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Many workers all across the country (and across the world, for that matter) are now working from home. That means they no longer have to deal with one of the biggest sources of stress millions of Americans have dealt with for years upon end — commuting.
The lack of a daily commute has undoubtedly improved the lives of countless Americans. No more spending hours upon end fighting traffic, getting stressed out dealing with crazy drivers, missing time with loved ones, and spending a ton of money on the costs of operating a vehicle. Simply put, commuting is bad for our health (not to mention the environment’s health) and it’s bad for our wallets.
Without a grueling daily commute, a lot of us are finding we have more time and money on our hands. And we’re also reducing our environmental footprint. And with things seemingly turning back to normal, there are plenty of workers that would rather forego the return to the office and remain remote.
So, that got us wondering — just how much money did people save in 2021 by working from home? And how much less pollution did they put out?
We crunched the numbers using commuting data from nearly 100 top American cities, and the results are pretty eye-opening. The average American could have saved up to $2,398 in commuting costs by working from home in 2021.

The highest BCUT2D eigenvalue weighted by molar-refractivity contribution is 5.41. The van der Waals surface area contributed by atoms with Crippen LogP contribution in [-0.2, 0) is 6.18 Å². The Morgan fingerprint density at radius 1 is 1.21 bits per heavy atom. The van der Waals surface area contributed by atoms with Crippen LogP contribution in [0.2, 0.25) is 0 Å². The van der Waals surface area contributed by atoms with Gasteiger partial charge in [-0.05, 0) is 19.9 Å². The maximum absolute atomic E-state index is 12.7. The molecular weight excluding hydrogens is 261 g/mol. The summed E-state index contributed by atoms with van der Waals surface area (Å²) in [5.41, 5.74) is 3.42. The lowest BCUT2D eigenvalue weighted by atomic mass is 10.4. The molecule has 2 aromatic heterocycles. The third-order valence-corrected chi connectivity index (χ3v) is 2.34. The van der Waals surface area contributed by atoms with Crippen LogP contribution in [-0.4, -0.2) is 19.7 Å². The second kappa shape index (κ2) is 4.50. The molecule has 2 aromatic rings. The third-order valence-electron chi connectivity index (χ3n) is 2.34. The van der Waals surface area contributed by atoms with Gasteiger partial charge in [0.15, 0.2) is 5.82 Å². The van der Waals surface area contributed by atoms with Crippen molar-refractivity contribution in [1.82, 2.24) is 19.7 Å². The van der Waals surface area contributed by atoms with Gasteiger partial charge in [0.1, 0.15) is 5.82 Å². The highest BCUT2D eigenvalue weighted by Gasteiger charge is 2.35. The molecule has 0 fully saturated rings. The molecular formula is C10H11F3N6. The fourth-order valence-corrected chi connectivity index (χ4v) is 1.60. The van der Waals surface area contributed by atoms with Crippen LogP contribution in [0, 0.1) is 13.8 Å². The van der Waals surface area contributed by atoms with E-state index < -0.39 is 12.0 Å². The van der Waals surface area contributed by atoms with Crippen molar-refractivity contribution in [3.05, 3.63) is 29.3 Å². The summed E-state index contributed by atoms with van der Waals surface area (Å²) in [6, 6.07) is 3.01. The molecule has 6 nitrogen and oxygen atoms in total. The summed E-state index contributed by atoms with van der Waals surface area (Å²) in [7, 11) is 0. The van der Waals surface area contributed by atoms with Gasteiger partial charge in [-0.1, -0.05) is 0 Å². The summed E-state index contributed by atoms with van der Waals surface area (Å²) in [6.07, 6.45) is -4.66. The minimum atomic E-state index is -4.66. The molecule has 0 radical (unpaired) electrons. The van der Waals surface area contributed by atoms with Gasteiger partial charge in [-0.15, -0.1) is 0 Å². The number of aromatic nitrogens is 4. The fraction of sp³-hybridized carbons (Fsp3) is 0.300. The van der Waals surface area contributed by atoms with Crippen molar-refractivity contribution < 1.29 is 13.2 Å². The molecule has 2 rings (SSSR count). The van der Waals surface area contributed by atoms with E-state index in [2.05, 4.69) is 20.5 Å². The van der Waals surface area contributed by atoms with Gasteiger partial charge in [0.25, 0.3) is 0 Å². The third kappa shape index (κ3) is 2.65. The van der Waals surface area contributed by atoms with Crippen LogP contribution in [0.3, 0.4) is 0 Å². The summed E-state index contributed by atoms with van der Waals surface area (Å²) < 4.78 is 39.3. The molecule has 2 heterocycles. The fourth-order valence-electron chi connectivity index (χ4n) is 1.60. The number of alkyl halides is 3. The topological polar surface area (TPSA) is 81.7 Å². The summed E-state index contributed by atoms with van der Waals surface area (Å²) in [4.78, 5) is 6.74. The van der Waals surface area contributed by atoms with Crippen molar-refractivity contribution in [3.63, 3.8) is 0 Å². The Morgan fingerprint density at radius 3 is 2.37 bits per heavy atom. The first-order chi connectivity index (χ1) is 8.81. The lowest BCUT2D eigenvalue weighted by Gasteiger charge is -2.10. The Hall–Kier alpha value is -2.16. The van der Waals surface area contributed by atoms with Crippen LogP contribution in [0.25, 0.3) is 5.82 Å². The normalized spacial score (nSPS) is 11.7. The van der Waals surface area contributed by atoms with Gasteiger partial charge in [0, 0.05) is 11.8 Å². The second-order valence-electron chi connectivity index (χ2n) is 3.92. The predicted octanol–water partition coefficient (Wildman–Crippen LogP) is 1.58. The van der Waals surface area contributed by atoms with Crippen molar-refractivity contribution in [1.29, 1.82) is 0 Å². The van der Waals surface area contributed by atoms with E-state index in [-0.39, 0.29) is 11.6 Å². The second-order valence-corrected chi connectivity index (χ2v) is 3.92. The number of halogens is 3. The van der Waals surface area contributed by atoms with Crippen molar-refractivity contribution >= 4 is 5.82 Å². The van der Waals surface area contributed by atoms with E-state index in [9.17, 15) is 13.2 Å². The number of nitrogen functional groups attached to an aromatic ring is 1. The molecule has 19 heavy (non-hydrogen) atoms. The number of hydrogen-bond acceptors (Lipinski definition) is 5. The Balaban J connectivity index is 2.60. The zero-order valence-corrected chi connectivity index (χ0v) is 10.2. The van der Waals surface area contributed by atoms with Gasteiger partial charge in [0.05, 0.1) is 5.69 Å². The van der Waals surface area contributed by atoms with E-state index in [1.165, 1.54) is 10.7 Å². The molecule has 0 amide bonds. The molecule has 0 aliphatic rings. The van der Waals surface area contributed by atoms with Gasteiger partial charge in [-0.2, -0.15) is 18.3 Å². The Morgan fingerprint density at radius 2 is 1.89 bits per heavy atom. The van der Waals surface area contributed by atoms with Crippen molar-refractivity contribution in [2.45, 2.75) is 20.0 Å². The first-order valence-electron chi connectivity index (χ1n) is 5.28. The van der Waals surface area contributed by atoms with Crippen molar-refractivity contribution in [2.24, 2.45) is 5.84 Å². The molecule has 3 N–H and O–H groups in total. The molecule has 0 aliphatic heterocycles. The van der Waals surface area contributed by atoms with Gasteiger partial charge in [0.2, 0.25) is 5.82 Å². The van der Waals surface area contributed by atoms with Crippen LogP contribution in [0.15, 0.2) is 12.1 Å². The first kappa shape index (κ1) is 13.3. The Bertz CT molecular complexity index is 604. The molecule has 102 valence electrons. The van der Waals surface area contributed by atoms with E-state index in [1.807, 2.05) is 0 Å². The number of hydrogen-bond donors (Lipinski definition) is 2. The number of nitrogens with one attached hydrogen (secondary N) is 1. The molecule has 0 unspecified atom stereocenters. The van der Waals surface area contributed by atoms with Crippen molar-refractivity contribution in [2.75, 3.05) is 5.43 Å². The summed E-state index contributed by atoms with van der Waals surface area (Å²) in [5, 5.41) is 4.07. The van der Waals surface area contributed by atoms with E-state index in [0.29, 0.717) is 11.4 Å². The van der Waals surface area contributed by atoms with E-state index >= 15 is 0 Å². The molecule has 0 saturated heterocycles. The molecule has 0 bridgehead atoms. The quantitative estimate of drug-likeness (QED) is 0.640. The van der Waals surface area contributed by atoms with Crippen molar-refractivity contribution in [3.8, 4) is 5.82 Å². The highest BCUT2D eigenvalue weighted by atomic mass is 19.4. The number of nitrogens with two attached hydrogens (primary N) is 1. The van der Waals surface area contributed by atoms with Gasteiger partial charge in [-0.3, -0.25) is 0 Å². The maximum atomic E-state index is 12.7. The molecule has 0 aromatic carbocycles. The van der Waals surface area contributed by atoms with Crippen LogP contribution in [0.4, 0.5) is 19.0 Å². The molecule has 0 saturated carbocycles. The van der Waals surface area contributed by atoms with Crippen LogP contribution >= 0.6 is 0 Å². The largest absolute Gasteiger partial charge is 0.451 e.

Not only that, Americans who worked from home in 2021 could have avoided putting out 3,428.14 pounds of carbon dioxide (CO2) in tailpipe emissions.
Check out the interactive map below to see how much money you may have saved and how much you reduced your environmental footprint by working from home in your city.
Here’s how we came up with our calculations.
We started with the assumption that the average American works 242.8 days per year. We got that by multiplying 52 weeks x 5 days a week and then subtracting the 17.2 days of vacation workers take per year on average.
Then we used data from the US Census Bureau on average commute distances in nearly 100 US cities as well as AAA data showing the per-mile cost of owning and operating a vehicle in 2021 (about 62 cents per mile for the average sedan when you factor in gas, maintenance, and other costs).
Tips for Using the Map
The above map is designed to be completely interactive, and includes data points for around 100 biggest cities across the United States.
If you want to see the data for your area, just click the dot that’s closest to where you live, and you’ll see a variety of data points in the box that appears. You can also use the search bar atop the map to try to find info for your area.
Tip for mobile users: The map might display better on your device if you flip it horizontally.